Comet Neowise will burn bright over India for the next 20 days after two earlier comets fizzled out
Comet Neowisewill the first comet to burn bright over Earth’s skies after Comet Atlasand Swan fizzled out earlier this year.
- It will be visible over India for the next 20 days getting brighter each evening.
- Scientists at the Planetary Science Institute (PSI) are already watching the comet and observe that it has a rare sodium tail than burns the same colour as street lamps.
AdvertisementComet Neowise will be visible in India’s skies for the next 20 days as it approaches the Sun for the first time in 4,500 years. It’s the third comet that astronomers were hoping would grace Earth’s skies, and the first one to live up to its promise.
"From July 14, C/2020 F3, a comet discovered on March 27, will be clearly visible in the north-western sky. It will be visible after sunset for around 20 minutes for the next 20 days. People can observe it from naked eyes," Subhendu Pattnaik, deputy director of Pathani Samanta Planetarium in Bhubaneswar told the OrissaPOST.
The previous two comets, Atlas and Swan, fizzled out before they could become bright enough to be seen by the naked eye. Atlas crumbed to pieces before reaching Earth and Swan was made up of gas, resulting in a much dimmer view than expected.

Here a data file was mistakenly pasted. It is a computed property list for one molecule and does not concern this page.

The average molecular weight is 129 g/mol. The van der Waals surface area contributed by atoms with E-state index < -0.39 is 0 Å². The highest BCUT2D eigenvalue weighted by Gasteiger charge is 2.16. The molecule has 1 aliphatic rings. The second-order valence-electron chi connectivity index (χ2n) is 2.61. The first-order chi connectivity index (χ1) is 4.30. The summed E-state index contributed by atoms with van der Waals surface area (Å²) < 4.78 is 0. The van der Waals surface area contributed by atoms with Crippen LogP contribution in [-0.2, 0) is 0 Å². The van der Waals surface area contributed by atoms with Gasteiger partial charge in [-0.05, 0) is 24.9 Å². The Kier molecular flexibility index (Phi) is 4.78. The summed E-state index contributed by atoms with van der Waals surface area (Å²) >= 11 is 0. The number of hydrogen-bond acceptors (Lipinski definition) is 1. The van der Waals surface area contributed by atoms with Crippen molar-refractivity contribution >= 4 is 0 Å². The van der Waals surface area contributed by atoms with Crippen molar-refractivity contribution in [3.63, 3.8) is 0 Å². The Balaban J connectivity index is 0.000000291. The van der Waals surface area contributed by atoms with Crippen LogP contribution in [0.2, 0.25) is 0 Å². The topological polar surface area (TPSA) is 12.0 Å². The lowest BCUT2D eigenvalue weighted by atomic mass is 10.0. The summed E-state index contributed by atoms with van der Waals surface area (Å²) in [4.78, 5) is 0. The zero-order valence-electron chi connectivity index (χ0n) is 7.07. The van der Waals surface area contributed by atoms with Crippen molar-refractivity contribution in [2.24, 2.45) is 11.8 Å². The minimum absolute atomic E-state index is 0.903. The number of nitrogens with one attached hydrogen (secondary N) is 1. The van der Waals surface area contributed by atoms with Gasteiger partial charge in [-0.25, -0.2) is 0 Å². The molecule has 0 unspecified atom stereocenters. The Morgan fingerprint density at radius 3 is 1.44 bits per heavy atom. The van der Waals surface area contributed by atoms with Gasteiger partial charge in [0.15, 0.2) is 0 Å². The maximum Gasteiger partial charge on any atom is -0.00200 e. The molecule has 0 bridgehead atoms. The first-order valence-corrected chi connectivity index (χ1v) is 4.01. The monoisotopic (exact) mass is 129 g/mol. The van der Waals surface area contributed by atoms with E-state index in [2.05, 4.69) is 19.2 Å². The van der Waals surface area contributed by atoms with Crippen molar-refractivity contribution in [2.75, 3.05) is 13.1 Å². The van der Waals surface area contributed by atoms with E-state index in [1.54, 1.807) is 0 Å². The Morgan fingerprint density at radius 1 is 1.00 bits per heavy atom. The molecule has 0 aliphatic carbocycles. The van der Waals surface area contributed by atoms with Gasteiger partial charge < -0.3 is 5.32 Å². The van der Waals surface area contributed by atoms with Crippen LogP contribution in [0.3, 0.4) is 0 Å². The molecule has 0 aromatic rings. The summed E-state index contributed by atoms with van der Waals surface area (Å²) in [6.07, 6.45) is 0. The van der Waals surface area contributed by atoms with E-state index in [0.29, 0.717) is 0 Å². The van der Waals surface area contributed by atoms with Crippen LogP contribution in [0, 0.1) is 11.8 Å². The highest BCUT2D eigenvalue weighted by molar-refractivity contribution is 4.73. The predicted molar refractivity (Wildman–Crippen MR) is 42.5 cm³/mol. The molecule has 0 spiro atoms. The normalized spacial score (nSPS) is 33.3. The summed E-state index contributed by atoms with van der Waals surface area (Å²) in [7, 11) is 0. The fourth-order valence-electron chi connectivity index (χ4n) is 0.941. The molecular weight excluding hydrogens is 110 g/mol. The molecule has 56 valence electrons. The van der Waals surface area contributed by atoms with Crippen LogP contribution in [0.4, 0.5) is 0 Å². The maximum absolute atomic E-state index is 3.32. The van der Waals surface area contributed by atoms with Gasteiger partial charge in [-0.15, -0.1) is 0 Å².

Comet Neowise, on the other hand, will be burning in a blaze of glory in the skies above India — getting brighter each day — before it disappears for another 6,800 years.
They’ve already caught its tail
Scientists at the Planetary Science Institute (PSI) are already watching the comet with a hawk-eye. According to them, Neowise has a sodium tail — something that’s only been observed in very bright comets, such as Hale-Bopp and the sungrazer ISON
"Atomic sodium responds to sunlight in a similar way to cometary dust, but its momentum kick comes from a very particular wavelength of yellow light – the same colour seen in sodium vapour street lamps," said Planetary Science Institute Senior Scientist Jeffrey Morgenthaler.
Comets are essentially icy dirtballs. Their tails are made up of dust, gas and plasma — ionised gas. As they approach the sun, the heat from the sunlight causes the ice to turn into gas. As the gas escapes, it drags ‘material’ — what we Earthlings refer to as dust — with it.
As sunlight reflects off the dust, the momentum causes it to drift away from the Sun. However, some of the bigger pieces don’t just float away. The heavier bits stick around and form the tail of the comet. As the light gets re-emitted in a random direction, we catch the view of the comet’s tail down on Earth.
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